In February, we discussed the steps to take in terms of verifying a HACCP system to make certain that it is working as designed. In March, we covered record-keeping, which provides the documentation you need to demonstrate that HACCP control points are being monitored regularly and correctly.
This month we'll look at the final step in HACCP program implementation—validation.
Validation is a two-part process in which you obtain evidence to confirm that the elements of your HACCP plan are in fact truly effective.
First, you must collect specific scientific documentation to show that a selected critical limit is effective in the control of specific, identified hazards, if it is implemented as specified in your program.
An example would be to document the scientific reference for temperatures that kill or control the growth of microorganisms that cause food borne illnesses. You would use regulatory standards and guidelines, scientific literature, experimental studies and qualified experts as sources of information for validation confirmation. That material would confirm that the "danger zone" is 41°F to 140°F as you set your critical temperature limits for maintaining food.
The second part of validating critical limits is to document or otherwise provide assurances that equipment or procedures used in your operation are adequate and that their operating parameters are properly established.
In validating your plan, you may find that some CCPs have been established incorrectly or insufficiently. The cooking of hamburger patties can serve as an example. It is a process that may require a more detailed CCP than simply specifying that a patty's internal temperature be measured before serving it as "ready."
If the critical limit is set at "not less than 155°F for 15 seconds," can you be assured that all patties comply with your standard? Here are some other questions you might ask:
- To what temperature should the oven or grill temperature be set ? What should the oven humidity be?
- Do the oven or grill settings fluctuate during actual use?
- How thick should the patties be? Should they be cooked frozen or thawed?
- Will patty composition affect heating procedures?
When you look closely at your operation, you will often discover that your equipment or procedures are unique to your facility and that certain operating characteristics will become important in the validation of a critical limit.
Also, it's important to note that food safety research is ongoing. with many previous assumptions being disproved regularly.
For example, one can remember a time when wooden cutting surfaces were not allowed in commercial food prep areas. Today, as a result of research, we know that hard wood cutting boards can be just as sanitary as food grade, hard rubber or acrylic boards (in any case, all cutting boards still need to be nontoxic and nonabsorbent, kept in good condition, free of seams and cracks, and have clear labeling or color-coding.)
Here's another example: the results of some early studies indicate that some of the conventional wisdom on which we have based our codes for thawing food are not as scientifically confirmed as once thought. Further, the safe food temperature range may be too broad, resulting in quality deterioration at a faster rate than thought for many foods served, particularly using the 140°F standard.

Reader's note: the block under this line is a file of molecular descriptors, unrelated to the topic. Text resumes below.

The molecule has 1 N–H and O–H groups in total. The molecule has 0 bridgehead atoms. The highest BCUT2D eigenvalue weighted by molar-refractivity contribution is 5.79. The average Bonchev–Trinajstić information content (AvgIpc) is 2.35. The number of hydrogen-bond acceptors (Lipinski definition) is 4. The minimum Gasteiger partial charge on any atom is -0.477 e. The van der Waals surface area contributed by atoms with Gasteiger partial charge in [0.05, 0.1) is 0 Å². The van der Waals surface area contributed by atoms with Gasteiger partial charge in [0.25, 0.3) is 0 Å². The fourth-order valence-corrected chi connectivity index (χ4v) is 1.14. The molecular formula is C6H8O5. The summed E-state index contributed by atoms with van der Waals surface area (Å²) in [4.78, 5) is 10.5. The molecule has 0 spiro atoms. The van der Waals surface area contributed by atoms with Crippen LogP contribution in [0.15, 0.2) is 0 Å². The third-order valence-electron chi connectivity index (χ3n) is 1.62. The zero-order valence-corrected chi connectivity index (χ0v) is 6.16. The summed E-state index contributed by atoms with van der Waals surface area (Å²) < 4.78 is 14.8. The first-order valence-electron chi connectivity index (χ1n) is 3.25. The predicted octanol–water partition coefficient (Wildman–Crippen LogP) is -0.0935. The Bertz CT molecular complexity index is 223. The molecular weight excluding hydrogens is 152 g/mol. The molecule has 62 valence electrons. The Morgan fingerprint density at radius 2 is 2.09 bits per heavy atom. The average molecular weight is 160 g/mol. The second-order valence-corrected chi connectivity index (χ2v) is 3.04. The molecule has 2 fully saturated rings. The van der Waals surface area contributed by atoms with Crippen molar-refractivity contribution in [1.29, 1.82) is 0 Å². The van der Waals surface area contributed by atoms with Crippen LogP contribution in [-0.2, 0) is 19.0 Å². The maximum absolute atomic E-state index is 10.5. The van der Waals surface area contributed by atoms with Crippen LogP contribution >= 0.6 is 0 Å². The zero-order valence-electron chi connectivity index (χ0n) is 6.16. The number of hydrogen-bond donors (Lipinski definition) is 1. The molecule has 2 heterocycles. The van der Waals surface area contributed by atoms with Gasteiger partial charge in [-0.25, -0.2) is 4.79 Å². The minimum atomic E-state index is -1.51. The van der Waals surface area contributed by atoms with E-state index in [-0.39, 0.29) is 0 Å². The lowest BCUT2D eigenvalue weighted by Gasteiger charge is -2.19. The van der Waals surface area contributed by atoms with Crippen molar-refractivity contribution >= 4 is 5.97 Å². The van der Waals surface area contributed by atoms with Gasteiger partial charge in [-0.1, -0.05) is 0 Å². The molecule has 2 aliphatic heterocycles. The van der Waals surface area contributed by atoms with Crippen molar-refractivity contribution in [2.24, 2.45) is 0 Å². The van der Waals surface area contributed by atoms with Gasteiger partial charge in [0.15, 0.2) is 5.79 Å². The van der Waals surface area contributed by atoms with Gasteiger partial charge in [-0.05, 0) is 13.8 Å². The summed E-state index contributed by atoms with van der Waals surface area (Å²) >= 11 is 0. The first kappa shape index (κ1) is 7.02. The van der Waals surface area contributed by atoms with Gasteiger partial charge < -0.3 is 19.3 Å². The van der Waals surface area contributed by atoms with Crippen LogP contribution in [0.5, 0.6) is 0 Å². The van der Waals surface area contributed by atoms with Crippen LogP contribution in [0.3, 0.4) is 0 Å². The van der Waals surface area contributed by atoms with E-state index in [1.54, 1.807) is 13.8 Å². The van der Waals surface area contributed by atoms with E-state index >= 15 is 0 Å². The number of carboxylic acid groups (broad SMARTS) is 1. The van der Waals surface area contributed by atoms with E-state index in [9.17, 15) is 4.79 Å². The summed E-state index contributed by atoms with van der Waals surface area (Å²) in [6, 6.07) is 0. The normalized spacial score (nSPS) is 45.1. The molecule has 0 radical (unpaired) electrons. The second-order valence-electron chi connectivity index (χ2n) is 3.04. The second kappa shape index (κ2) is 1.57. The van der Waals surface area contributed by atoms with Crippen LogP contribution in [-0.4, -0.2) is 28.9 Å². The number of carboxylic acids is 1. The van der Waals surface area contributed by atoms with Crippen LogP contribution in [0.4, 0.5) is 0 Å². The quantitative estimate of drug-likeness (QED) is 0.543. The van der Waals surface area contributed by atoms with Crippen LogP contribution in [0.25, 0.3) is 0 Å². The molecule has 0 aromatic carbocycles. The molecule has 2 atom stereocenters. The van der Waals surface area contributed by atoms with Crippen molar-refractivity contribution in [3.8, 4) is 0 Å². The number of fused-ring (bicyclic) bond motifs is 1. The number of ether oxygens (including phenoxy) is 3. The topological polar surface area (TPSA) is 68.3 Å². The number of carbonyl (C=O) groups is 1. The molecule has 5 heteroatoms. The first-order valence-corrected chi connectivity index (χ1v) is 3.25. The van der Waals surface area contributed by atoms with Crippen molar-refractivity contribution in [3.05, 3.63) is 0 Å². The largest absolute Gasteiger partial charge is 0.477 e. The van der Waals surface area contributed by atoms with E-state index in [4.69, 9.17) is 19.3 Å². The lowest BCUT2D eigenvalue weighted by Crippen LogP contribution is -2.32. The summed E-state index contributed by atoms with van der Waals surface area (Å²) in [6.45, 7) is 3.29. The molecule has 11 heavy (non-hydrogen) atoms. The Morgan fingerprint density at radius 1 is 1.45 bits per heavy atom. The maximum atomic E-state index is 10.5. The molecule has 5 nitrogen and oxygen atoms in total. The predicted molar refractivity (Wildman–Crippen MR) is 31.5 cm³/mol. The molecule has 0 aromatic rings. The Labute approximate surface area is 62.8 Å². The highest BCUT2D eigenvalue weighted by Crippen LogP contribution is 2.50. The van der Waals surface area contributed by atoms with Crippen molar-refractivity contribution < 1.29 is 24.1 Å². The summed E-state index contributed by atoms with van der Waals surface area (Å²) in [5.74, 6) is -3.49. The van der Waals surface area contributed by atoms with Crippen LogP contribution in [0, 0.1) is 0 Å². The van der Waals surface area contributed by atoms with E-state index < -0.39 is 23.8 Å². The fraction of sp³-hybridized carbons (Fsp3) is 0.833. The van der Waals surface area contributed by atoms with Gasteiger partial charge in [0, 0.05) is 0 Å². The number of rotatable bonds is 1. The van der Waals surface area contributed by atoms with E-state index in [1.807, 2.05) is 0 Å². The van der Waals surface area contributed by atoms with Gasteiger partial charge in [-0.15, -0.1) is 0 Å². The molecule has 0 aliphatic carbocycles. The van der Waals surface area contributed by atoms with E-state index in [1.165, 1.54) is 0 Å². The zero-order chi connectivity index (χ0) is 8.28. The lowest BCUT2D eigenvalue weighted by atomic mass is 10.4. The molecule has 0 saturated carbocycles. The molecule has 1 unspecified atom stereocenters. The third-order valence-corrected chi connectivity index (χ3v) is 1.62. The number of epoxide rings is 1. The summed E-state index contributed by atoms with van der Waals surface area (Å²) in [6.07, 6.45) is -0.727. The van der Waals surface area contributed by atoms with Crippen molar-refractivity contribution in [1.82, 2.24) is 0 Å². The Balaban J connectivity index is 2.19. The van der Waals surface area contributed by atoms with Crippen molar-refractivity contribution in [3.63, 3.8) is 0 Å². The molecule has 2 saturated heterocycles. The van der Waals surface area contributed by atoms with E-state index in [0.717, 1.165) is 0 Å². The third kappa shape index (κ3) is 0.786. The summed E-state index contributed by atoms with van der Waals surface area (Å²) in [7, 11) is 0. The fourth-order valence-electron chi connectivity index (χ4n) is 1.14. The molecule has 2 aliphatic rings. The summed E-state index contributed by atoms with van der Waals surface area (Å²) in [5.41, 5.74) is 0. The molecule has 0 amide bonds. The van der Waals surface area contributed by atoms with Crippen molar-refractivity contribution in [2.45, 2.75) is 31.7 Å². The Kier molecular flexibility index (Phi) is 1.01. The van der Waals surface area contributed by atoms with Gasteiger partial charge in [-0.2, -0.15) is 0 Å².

The point is, scientific research is calling many formerly accepted standards into question. Thus, it is important to reference up-to-date, authoritative sources in your validation activities. It also may be necessary to develop your own test data to verify that the control measures that you have implemented are effective in your situation.
This is especially essential if you are using a cook chill food production system. Most local codes identify a typical product's shelf life as much shorter than that which can be used when it is produced as part of a cook-chill system. Thus, test data becomes critical if you are to show that longer shelf lives for products in your system—up to four weeks or longer—are appropriate. Your validation may require process studies, confirmation of equipment specifications, microbiological challenge studies, literature reviews and so on.
As a rule, you should validate your HACCP plan both prior to and during the implementation process. You will also need to re-validate your plan whenever significant changes are made in the process, equipment, formulation or raw materials.
For example, the purchase of a blast chiller will likely change some of your established production process standards for many food products and may trigger the need to revalidate an existing HACCP plan.
Next month our final column in this series will discuss the process of ongoing evaluation and maintenance of your HACCP program.
Charnette Norton is vice president of Romano Gatland of Texas, foodservice consultants & planners worldwide, in the regional office located in Missouri City,TX. Char Norton and Ruby Puckett coauthored the book "HACCP, The Future Challenge—Practical Application for the Foodservice Administrator."